From a modeling wannabe from Oregon to sleeping next to the Playboy magnate – "a man who was old enough to be my grandfather" – Madison details what really went on behind the gates of the fabled mansion in her new book Down the Rabbit Hole: Curious Adventures and Cautionary Tales of a Former Playboy Bunny, out June 23.
Her "misery" became so all-encompassing that in the tell-all, Madison, 35, recalls lying in a bath in 2002 and pondering: "If I just put my head under water and take a deep breath in, it would all be over."
While to the outside world Hef's seven girlfriends led an "incredibly glamorous" life, Madison says instead they were "vacant" and going through the motions, admitting that life at the Mansion was not what she had ever expected.
"Everyone thinks that the infamous metal gate was meant to keep people out. But I grew to feel it was meant to lock me in," she says.
Describing a world of bitching and backstabbing, where Hefner, now 89, pitched his girlfriends against each other for the "drama," Madison reveals just how unhappy she was.
Unhappy with her appearance, Madison underwent a nose job, revealing how even the most beautiful of the Playboy girls ended up insecure about their bodies.
All that was left, she says, was her attempt to try to stay afloat in Hefner's "twisted world."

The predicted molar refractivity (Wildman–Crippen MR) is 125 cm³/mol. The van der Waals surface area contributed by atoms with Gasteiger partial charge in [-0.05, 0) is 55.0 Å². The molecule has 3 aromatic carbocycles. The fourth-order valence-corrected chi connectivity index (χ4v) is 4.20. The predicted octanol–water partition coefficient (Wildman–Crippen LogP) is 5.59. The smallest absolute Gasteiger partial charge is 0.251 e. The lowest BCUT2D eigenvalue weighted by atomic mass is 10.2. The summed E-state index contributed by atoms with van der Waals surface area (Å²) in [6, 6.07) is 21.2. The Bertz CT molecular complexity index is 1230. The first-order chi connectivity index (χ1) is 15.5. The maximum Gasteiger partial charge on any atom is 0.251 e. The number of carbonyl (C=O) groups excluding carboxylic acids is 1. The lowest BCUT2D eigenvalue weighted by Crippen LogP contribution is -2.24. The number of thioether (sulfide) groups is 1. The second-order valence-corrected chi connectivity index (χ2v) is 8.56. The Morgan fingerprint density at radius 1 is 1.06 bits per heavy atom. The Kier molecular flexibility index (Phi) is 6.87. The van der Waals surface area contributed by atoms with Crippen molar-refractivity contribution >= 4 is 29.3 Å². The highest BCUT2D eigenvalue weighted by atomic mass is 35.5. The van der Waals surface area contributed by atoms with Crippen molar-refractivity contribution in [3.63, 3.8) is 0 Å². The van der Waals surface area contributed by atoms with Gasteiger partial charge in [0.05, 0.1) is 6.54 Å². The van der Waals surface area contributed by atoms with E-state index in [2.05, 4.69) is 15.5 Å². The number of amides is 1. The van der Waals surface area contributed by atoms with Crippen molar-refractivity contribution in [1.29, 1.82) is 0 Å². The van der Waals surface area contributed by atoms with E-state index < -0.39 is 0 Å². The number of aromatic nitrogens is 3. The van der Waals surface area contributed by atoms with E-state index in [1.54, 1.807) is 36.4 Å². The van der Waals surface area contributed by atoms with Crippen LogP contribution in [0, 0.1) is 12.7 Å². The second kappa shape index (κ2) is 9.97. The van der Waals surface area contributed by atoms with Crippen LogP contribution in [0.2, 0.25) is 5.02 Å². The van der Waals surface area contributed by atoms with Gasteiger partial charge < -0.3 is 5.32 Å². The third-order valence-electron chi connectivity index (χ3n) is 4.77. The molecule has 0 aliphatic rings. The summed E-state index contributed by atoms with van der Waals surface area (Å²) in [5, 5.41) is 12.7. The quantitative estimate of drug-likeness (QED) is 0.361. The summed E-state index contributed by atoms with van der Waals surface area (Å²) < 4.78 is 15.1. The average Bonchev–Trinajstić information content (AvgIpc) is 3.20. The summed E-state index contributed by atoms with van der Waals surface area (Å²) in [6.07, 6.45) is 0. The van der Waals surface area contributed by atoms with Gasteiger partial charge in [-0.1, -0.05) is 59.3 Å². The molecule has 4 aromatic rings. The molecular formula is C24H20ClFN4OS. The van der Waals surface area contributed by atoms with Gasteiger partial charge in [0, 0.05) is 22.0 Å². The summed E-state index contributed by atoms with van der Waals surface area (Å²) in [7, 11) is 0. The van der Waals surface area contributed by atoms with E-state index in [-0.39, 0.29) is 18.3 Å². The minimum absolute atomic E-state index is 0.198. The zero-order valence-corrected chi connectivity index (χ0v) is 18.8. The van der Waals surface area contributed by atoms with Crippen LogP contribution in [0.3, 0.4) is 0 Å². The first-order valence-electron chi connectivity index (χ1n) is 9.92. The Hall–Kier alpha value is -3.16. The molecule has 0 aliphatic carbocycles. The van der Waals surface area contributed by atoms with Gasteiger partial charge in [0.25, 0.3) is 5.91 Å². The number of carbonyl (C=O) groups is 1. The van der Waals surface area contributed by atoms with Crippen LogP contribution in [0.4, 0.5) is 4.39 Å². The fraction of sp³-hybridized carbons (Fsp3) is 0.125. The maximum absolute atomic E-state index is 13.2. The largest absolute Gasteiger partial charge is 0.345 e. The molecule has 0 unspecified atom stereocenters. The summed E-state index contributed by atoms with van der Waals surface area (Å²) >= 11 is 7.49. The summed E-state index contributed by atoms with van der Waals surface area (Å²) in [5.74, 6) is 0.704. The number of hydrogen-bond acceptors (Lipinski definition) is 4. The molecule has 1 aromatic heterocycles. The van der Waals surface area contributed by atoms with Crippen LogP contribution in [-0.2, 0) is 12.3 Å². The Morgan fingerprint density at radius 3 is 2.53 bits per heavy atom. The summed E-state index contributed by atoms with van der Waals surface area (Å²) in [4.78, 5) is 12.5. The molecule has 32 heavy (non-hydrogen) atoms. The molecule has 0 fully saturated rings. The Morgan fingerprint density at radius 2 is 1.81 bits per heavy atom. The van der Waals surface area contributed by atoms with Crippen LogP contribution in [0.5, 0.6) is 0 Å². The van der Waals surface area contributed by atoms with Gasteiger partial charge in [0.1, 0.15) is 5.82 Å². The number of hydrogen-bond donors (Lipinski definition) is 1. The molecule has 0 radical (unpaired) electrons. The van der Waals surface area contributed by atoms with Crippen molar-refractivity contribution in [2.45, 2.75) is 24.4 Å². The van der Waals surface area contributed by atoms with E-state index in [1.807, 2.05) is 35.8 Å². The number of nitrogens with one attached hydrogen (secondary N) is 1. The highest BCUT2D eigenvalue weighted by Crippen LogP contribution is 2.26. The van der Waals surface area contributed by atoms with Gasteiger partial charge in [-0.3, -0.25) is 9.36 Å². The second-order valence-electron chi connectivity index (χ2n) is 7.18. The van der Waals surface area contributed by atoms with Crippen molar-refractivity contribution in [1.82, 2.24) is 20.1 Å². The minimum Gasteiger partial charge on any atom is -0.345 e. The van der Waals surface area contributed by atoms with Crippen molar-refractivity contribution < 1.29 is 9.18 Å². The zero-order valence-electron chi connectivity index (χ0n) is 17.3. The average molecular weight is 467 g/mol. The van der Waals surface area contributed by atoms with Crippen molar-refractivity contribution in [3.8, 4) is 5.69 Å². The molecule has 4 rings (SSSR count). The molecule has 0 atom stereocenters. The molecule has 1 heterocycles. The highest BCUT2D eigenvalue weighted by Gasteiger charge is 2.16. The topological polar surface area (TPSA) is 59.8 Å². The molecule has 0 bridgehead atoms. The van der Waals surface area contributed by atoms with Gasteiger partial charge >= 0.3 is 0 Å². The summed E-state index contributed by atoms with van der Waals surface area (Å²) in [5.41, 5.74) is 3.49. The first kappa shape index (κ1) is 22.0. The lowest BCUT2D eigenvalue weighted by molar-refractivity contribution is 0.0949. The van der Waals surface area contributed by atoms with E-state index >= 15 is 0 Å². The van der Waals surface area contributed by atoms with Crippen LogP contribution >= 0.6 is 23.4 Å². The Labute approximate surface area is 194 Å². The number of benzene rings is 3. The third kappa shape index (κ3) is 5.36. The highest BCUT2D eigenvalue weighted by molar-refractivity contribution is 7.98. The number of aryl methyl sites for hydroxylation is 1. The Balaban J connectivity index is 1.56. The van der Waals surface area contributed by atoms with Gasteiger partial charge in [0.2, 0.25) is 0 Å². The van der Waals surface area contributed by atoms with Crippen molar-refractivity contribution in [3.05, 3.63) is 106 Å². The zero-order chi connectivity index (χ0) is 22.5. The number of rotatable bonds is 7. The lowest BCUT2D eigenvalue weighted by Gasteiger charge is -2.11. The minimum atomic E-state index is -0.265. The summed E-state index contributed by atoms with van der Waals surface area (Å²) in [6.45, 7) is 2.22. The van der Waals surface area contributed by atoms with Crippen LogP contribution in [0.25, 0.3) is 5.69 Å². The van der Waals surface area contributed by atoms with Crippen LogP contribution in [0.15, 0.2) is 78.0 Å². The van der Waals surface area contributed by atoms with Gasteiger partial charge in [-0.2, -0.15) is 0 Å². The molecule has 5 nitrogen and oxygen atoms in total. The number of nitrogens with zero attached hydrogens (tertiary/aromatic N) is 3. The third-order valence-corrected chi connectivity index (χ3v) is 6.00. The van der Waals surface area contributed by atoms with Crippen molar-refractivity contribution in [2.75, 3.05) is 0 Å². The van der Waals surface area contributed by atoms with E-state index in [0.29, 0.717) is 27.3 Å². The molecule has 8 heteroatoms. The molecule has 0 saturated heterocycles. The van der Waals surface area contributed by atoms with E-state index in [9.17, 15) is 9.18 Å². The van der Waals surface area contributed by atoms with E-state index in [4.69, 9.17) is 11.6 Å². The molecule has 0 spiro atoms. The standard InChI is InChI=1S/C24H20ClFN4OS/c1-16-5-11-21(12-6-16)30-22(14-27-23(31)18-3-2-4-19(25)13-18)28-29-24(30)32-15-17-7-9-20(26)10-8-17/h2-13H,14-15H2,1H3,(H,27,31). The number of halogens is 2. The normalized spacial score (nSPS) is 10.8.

Until one night, Madison recounts, when she found herself in the bath, thinking, "Would anyone even miss me?"
She tells how the "depths of my own depression" had led her down a dark path and there was no light at the end of the tunnel.
"Maybe it was the pot and the alcohol, but drowning myself seemed like the logical way to escape the ridiculous life I was leading."
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"I just couldn't take my misery anymore. Of course my family would be devastated, but I rarely saw them enough for my absence to make a difference."
Apart from her one friend, Bridget Marquardt, Madison could not imagine the other girls would shed even a single tear, realizing of Hefner: "Would he even miss me? No, I was certain I was just another warm body – as we all were. 'Just another blonde,' I could hear him say."
Coming to the conclusion that her death would be "swept under the rug," just like every other "scandal and ghost that once plagued Hugh Hefner," Madison was convinced not to go through with her plan – because it would be in vain.
Now a happily married mother of one, she says, "Thankfully the only thing greater than my need to escape was my desire to share my experience. If I sunk my head below the water and went to sleep, no one would ever know the truth."